Bobwhite quail (Colinus virginianus): Photo Credit Judd Patterson.
The Bobwhite Quail is a ground-dwelling bird native to eastern North America. Its name is derived from its easily recognizable clear whistle call (“bob-WHITE” or “bob-bob-WHITE”). Each syllable is slow and distinctly spaced, with the last syllable being a higher pitch than the first syllable. Because quail are shy, if you are walking in appropriate habitat, you’re more likely to be aware of its presence by its call than visually spotting one. If you walk close enough to flush one, it will take an evasive low-level flight.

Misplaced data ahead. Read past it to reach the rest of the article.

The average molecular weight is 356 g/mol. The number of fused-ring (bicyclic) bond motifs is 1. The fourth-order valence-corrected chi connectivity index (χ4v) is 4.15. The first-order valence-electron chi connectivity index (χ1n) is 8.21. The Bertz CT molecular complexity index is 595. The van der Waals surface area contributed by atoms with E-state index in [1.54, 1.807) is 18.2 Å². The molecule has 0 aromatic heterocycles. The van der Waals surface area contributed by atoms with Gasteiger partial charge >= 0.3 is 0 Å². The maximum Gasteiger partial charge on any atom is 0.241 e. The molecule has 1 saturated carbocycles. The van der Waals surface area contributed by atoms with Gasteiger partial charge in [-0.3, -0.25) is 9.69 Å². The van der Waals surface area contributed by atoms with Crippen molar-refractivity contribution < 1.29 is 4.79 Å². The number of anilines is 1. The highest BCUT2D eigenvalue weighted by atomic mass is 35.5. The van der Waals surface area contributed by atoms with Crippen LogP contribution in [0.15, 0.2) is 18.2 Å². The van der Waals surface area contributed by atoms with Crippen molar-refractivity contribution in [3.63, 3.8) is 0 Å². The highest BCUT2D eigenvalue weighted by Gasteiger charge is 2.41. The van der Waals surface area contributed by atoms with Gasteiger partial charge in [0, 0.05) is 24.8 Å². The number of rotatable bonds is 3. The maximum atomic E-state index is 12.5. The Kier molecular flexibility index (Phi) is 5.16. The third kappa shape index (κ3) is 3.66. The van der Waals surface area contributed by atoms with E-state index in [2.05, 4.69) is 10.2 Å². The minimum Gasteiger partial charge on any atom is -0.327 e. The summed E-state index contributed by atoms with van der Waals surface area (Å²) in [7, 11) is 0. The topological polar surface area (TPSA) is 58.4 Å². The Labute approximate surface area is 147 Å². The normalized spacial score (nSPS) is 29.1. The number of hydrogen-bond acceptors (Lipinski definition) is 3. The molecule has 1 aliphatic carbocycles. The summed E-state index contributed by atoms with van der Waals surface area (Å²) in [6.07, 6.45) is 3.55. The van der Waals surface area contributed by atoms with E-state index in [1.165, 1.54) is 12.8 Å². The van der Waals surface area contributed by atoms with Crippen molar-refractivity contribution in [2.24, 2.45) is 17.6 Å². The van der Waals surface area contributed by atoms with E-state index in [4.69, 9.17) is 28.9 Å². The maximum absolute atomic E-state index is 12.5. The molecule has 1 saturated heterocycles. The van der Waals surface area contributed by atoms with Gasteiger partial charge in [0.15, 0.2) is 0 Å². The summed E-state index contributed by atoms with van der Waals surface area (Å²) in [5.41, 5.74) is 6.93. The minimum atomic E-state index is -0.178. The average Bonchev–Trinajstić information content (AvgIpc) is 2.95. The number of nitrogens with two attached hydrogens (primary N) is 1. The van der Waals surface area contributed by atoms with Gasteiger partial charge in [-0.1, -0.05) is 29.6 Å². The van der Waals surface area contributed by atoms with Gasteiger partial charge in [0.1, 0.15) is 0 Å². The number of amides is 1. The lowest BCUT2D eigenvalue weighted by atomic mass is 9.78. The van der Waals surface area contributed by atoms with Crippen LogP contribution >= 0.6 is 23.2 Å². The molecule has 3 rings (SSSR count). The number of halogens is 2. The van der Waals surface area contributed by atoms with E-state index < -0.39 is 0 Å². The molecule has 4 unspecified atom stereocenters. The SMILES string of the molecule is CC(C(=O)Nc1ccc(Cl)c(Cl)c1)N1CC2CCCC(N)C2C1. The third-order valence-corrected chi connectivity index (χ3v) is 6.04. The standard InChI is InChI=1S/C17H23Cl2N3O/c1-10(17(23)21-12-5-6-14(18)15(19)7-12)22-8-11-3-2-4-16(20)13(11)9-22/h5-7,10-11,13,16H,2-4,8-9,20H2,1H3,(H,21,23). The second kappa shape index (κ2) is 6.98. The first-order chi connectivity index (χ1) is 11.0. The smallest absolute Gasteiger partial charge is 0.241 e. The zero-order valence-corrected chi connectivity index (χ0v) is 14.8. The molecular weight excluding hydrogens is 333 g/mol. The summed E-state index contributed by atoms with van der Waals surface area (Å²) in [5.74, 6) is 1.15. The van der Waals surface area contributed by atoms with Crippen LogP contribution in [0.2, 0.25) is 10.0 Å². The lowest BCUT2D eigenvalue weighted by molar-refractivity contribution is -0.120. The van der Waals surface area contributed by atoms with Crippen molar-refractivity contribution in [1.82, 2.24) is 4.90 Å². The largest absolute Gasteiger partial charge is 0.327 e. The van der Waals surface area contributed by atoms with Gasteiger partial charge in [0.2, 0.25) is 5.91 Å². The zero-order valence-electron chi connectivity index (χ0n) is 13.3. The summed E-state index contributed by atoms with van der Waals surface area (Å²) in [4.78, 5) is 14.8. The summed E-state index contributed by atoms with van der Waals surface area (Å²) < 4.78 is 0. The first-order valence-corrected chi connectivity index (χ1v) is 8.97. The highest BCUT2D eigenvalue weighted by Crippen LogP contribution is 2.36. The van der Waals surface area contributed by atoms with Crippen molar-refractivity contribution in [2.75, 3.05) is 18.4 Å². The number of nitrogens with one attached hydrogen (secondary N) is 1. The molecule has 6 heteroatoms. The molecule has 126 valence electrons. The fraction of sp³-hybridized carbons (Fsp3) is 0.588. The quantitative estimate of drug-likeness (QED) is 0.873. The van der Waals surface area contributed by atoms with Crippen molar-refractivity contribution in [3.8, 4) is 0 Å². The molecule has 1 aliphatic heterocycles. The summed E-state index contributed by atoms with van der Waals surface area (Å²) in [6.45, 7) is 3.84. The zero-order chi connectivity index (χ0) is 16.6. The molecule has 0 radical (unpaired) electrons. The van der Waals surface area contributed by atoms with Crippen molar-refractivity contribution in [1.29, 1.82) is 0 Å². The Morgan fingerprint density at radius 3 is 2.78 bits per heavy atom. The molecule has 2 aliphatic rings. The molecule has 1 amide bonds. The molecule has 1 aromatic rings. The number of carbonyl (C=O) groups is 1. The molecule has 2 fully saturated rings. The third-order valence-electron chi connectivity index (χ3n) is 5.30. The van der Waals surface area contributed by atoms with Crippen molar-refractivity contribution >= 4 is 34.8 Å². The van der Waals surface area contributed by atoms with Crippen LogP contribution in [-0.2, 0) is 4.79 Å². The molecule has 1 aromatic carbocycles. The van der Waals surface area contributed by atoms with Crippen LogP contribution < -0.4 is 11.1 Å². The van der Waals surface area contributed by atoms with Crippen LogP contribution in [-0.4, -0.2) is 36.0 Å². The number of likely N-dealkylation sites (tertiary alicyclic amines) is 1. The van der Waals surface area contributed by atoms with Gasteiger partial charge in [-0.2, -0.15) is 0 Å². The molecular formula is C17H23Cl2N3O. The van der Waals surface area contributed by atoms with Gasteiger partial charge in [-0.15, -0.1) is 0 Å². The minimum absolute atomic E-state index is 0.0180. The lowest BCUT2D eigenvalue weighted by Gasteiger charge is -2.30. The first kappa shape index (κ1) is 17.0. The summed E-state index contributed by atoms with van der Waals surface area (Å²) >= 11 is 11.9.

The Bobwhite quail’s rufous plumage is interrupted by subtle gray mottling on the wings and more obvious white scalloping along the flanks and underparts. Males have a white throat & brow stripe. Females are similar overall but have a buff throat and brow. They have a dark, short curved bill. Loss of adequate nesting cover, brood range and escape thickets are responsible for its declining population. Currently the Bobwhite quail can be found all over Kansas but mostly in northeast & southeast portions of the state. It prefers
agricultural lands, grasslands, as well as open woodland areas and the edges of woodlands. It can be found along roadsides where cover is natural. Learn about the Bobwhite Quail Initiative to enhance habitat.